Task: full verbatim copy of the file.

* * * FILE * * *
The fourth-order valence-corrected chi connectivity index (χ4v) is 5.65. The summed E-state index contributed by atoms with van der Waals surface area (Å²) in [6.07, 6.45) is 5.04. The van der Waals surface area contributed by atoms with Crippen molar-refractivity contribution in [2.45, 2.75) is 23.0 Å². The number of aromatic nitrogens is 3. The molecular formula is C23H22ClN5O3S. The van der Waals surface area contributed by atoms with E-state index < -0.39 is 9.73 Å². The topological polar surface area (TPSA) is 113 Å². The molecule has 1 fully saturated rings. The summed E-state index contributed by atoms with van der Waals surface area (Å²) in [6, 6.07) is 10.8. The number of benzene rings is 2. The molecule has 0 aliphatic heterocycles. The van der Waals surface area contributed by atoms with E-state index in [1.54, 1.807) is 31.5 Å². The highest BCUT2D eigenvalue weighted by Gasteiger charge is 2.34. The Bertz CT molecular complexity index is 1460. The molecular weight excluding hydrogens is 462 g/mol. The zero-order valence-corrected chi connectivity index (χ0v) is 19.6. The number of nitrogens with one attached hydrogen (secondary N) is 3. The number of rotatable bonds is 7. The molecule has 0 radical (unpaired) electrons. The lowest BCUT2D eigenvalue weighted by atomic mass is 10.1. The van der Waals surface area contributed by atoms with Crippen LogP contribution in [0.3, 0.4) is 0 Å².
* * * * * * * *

The fourth-order valence-corrected chi connectivity index (χ4v) is 5.65. The summed E-state index contributed by atoms with van der Waals surface area (Å²) in [6.07, 6.45) is 5.04. The van der Waals surface area contributed by atoms with Crippen molar-refractivity contribution in [2.45, 2.75) is 23.0 Å². The number of aromatic nitrogens is 3. The molecular formula is C23H22ClN5O3S. The van der Waals surface area contributed by atoms with E-state index < -0.39 is 9.73 Å². The topological polar surface area (TPSA) is 113 Å². The molecule has 1 fully saturated rings. The summed E-state index contributed by atoms with van der Waals surface area (Å²) in [6, 6.07) is 10.8. The number of benzene rings is 2. The molecule has 0 aliphatic heterocycles. The van der Waals surface area contributed by atoms with E-state index in [1.54, 1.807) is 31.5 Å². The highest BCUT2D eigenvalue weighted by Gasteiger charge is 2.34. The Bertz CT molecular complexity index is 1460. The molecular weight excluding hydrogens is 462 g/mol. The zero-order valence-corrected chi connectivity index (χ0v) is 19.6. The number of nitrogens with one attached hydrogen (secondary N) is 3. The number of rotatable bonds is 7. The molecule has 0 radical (unpaired) electrons. The lowest BCUT2D eigenvalue weighted by atomic mass is 10.1. The van der Waals surface area contributed by atoms with Crippen LogP contribution in [0.3, 0.4) is 0 Å².